HAVE you ever waited so long in line that when it is your turn to be served, the customer service officer greets you with a "Sorry to have kept you waiting. How may I assist you?"

How does that make you feel? Chances are you have already begun feeling better.

A sincere apology is important if you want to develop a good relationship with your customers. Many business owners are not aware that not apologising for unsatisfactory services or products can affect their business growth in the long-term.

For instance, if a customer is upset and the situation is not resolved, he may tell the next 10 people he meets about the poor service he experienced at your company.

Can you imagine the scale if the rest go on to share their experience with 10 acquaintances each? This is the result of how an ineffective apology can affect a company's reputation and business.

Dr Gary Chapman, author of The Five Love Languages, co-authored a book with Dr Jennifer Thomas on The Five Languages Of Apology. Their insights not only serve businesses but are helpful to those who want to foster better relationships with their spouses, children, friends and colleagues.

Here are the five languages of apology discussed in the book:

1. Express regret

This means saying "I am sorry" and accompanying the apology with appropriate body language.

Apologising with a smile tends to make an angry person more irate.

2. Accept responsibility

Be responsible for your actions. Admit that you were wrong and that you regret making the mistake. You may think that the customer is getting upset over a minor issue, but look at the problem from his perspective. He may have encountered this on numerous occasions and his patience may have run out.

People will appreciate you more when you accept responsibility and are accountable for your mistakes.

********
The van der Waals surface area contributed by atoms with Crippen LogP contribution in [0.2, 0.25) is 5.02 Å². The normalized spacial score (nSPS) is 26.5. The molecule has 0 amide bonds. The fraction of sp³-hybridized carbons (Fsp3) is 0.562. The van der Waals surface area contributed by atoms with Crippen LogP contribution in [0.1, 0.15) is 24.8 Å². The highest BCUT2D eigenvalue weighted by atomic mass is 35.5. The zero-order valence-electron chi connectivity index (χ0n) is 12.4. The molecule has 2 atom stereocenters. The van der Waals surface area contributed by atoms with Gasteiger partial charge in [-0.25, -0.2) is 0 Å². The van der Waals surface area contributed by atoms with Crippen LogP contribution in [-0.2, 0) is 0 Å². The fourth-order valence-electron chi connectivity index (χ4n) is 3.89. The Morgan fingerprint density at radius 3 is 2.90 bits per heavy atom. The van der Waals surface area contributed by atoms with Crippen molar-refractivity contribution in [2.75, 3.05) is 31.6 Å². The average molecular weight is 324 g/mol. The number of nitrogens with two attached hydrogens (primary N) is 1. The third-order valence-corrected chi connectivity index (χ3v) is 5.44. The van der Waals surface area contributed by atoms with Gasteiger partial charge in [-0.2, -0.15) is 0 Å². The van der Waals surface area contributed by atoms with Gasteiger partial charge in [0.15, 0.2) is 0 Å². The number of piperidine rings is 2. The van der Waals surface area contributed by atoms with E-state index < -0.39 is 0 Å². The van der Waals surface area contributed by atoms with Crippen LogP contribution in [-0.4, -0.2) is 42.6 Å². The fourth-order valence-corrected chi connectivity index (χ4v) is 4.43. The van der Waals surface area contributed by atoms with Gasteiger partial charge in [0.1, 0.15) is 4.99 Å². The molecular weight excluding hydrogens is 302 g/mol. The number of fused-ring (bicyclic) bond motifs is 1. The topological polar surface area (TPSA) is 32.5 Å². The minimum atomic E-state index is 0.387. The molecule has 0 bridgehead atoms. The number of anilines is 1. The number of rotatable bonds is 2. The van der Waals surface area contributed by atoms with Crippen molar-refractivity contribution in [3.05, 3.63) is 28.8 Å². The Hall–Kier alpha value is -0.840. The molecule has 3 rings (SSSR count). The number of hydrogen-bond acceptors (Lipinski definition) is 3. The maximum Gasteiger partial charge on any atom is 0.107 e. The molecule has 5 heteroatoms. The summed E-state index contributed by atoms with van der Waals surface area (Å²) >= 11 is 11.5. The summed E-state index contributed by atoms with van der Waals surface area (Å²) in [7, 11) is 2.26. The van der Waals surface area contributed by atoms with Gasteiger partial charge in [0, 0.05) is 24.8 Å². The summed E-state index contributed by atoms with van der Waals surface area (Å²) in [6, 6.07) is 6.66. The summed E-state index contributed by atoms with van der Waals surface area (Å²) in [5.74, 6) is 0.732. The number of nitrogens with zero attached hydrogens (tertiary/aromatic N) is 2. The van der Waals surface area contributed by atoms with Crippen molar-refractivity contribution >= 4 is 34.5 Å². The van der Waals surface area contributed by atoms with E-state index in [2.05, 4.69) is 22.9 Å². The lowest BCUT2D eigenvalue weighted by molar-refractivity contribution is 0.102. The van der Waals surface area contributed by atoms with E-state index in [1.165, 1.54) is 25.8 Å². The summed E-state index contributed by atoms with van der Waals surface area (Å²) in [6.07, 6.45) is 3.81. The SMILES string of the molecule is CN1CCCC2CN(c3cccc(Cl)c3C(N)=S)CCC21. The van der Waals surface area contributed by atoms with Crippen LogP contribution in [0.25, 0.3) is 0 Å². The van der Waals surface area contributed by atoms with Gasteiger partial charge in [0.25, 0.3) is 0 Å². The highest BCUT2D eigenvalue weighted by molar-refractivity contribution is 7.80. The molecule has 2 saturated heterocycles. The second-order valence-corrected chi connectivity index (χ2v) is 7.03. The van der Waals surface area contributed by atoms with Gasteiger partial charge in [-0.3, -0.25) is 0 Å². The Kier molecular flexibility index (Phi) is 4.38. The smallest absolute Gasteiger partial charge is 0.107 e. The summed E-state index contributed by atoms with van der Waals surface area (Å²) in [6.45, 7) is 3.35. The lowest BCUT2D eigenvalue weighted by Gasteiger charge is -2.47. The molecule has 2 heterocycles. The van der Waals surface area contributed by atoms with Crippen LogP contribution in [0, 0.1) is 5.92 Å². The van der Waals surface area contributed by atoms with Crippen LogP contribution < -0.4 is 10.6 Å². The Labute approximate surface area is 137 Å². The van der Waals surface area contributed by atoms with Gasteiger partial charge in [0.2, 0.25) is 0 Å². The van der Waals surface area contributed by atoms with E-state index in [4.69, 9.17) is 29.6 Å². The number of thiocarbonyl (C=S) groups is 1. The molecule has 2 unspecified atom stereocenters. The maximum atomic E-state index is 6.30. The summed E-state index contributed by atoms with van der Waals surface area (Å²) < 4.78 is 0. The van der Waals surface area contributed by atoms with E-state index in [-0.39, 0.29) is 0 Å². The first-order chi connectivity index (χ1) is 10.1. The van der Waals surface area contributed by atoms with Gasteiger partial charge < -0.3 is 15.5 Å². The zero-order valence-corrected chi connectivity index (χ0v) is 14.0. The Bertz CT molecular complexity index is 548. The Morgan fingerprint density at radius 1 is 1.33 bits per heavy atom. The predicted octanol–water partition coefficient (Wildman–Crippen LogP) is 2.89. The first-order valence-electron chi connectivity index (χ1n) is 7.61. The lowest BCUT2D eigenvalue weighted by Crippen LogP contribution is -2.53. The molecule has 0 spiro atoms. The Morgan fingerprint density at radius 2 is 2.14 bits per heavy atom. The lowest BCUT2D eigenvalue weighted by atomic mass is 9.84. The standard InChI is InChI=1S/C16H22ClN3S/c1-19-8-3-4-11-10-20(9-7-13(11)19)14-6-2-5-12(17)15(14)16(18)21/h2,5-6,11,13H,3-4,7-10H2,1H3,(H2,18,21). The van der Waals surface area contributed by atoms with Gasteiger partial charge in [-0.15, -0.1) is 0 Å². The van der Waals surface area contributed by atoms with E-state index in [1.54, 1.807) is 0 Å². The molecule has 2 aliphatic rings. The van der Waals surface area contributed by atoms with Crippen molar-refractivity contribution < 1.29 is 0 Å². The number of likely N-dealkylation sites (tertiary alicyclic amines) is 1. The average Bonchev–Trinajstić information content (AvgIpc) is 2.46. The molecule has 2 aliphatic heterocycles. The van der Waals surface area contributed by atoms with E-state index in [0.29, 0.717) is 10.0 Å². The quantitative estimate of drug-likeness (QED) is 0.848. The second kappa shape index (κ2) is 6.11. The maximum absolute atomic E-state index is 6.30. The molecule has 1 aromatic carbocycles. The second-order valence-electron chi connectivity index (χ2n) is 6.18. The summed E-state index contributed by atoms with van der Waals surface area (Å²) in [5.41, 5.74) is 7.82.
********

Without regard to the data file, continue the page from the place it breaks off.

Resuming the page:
3. Make restitution

Ask the dissatisfied person what you can do to make things right and deliver only if his request is reasonable. When you make restitution, be prepared to change your behaviour or the way things are done.

4. Repent genuinely

This means that if you are truly sorry, you will make a commitment not to repeat the same mistake again. It might not be easy if it involves breaking a habit, but the effort to modify your behaviour will be greatly appreciated.

For example, if you are always late or missing appointments, what can you do to make sure that you turn up as scheduled? One way is to give your friend a call to inform him that you are running late.

When you repent, make sure that you do not go back to your old ways. Actions speak volumes. Keeping your word builds trust, which brings greater opportunities.

5. Request forgiveness

When feelings of hurt remain, the next step is asking for forgiveness. Doing so expresses humility and opens a channel of communication.

It also expresses your keenness to keep the relationship going. He may not forgive you immediately but if you are sincere and make an effort, he may open communications lines with you again.

Speaking the five languages of apology may sound simple but it takes effort and humility to learn to be "fluent". If you want results, focus less on who's right or wrong, and work towards growth and resolution.